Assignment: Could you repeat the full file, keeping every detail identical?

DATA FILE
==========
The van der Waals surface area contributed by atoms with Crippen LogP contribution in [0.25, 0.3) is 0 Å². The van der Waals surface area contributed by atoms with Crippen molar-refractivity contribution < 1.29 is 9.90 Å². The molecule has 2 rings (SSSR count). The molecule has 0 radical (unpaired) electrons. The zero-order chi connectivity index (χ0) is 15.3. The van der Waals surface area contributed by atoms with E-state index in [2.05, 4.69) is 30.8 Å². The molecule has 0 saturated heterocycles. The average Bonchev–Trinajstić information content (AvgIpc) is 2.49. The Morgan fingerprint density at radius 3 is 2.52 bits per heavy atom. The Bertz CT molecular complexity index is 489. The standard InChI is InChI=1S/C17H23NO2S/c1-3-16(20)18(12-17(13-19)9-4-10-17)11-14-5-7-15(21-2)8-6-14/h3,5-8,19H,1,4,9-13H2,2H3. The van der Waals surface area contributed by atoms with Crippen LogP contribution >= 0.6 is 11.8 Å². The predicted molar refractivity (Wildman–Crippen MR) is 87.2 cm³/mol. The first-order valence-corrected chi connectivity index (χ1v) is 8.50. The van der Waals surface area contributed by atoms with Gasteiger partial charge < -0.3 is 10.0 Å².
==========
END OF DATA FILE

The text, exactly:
The van der Waals surface area contributed by atoms with Crippen LogP contribution in [0.25, 0.3) is 0 Å². The van der Waals surface area contributed by atoms with Crippen molar-refractivity contribution < 1.29 is 9.90 Å². The molecule has 2 rings (SSSR count). The molecule has 0 radical (unpaired) electrons. The zero-order chi connectivity index (χ0) is 15.3. The van der Waals surface area contributed by atoms with E-state index in [2.05, 4.69) is 30.8 Å². The molecule has 0 saturated heterocycles. The average Bonchev–Trinajstić information content (AvgIpc) is 2.49. The Morgan fingerprint density at radius 3 is 2.52 bits per heavy atom. The Bertz CT molecular complexity index is 489. The standard InChI is InChI=1S/C17H23NO2S/c1-3-16(20)18(12-17(13-19)9-4-10-17)11-14-5-7-15(21-2)8-6-14/h3,5-8,19H,1,4,9-13H2,2H3. The van der Waals surface area contributed by atoms with Crippen LogP contribution >= 0.6 is 11.8 Å². The predicted molar refractivity (Wildman–Crippen MR) is 87.2 cm³/mol. The first-order valence-corrected chi connectivity index (χ1v) is 8.50. The van der Waals surface area contributed by atoms with Gasteiger partial charge < -0.3 is 10.0 Å².